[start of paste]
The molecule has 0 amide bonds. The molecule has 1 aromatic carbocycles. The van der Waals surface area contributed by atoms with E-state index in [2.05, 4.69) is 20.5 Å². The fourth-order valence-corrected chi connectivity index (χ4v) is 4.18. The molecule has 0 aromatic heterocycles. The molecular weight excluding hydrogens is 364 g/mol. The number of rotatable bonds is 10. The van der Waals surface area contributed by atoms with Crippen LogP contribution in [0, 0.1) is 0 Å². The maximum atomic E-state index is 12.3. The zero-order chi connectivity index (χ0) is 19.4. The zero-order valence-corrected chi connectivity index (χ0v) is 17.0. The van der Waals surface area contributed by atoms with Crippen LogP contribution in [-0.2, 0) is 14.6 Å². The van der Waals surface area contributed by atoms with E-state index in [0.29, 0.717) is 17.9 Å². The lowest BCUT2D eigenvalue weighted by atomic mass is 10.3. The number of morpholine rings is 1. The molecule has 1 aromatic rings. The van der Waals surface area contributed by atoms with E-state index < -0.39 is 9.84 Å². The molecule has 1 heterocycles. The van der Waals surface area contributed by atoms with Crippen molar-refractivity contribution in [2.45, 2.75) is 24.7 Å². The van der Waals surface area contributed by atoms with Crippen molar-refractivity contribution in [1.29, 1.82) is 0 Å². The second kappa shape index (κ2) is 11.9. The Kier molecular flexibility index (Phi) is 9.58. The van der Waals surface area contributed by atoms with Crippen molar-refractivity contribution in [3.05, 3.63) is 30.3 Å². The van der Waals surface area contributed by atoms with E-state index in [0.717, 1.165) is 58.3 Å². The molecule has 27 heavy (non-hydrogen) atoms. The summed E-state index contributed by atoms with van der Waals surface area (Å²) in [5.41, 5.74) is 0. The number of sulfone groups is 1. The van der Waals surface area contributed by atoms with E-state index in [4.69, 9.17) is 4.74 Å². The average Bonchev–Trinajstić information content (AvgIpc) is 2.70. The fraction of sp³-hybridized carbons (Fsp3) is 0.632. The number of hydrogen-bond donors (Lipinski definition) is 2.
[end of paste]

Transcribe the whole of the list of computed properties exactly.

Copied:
The molecule has 0 amide bonds. The molecule has 1 aromatic carbocycles. The van der Waals surface area contributed by atoms with E-state index in [2.05, 4.69) is 20.5 Å². The fourth-order valence-corrected chi connectivity index (χ4v) is 4.18. The molecule has 0 aromatic heterocycles. The molecular weight excluding hydrogens is 364 g/mol. The number of rotatable bonds is 10. The van der Waals surface area contributed by atoms with Crippen LogP contribution in [0, 0.1) is 0 Å². The maximum atomic E-state index is 12.3. The zero-order chi connectivity index (χ0) is 19.4. The zero-order valence-corrected chi connectivity index (χ0v) is 17.0. The van der Waals surface area contributed by atoms with Crippen LogP contribution in [-0.2, 0) is 14.6 Å². The van der Waals surface area contributed by atoms with E-state index in [0.29, 0.717) is 17.9 Å². The lowest BCUT2D eigenvalue weighted by atomic mass is 10.3. The number of morpholine rings is 1. The molecule has 1 aromatic rings. The van der Waals surface area contributed by atoms with E-state index < -0.39 is 9.84 Å². The molecule has 1 heterocycles. The van der Waals surface area contributed by atoms with Crippen molar-refractivity contribution in [2.45, 2.75) is 24.7 Å². The van der Waals surface area contributed by atoms with Crippen molar-refractivity contribution in [1.29, 1.82) is 0 Å². The second kappa shape index (κ2) is 11.9. The Kier molecular flexibility index (Phi) is 9.58. The van der Waals surface area contributed by atoms with Crippen molar-refractivity contribution in [3.05, 3.63) is 30.3 Å². The van der Waals surface area contributed by atoms with E-state index in [0.717, 1.165) is 58.3 Å². The molecule has 27 heavy (non-hydrogen) atoms. The summed E-state index contributed by atoms with van der Waals surface area (Å²) in [5.41, 5.74) is 0. The number of sulfone groups is 1. The van der Waals surface area contributed by atoms with E-state index in [4.69, 9.17) is 4.74 Å². The average Bonchev–Trinajstić information content (AvgIpc) is 2.70. The fraction of sp³-hybridized carbons (Fsp3) is 0.632. The number of hydrogen-bond donors (Lipinski definition) is 2.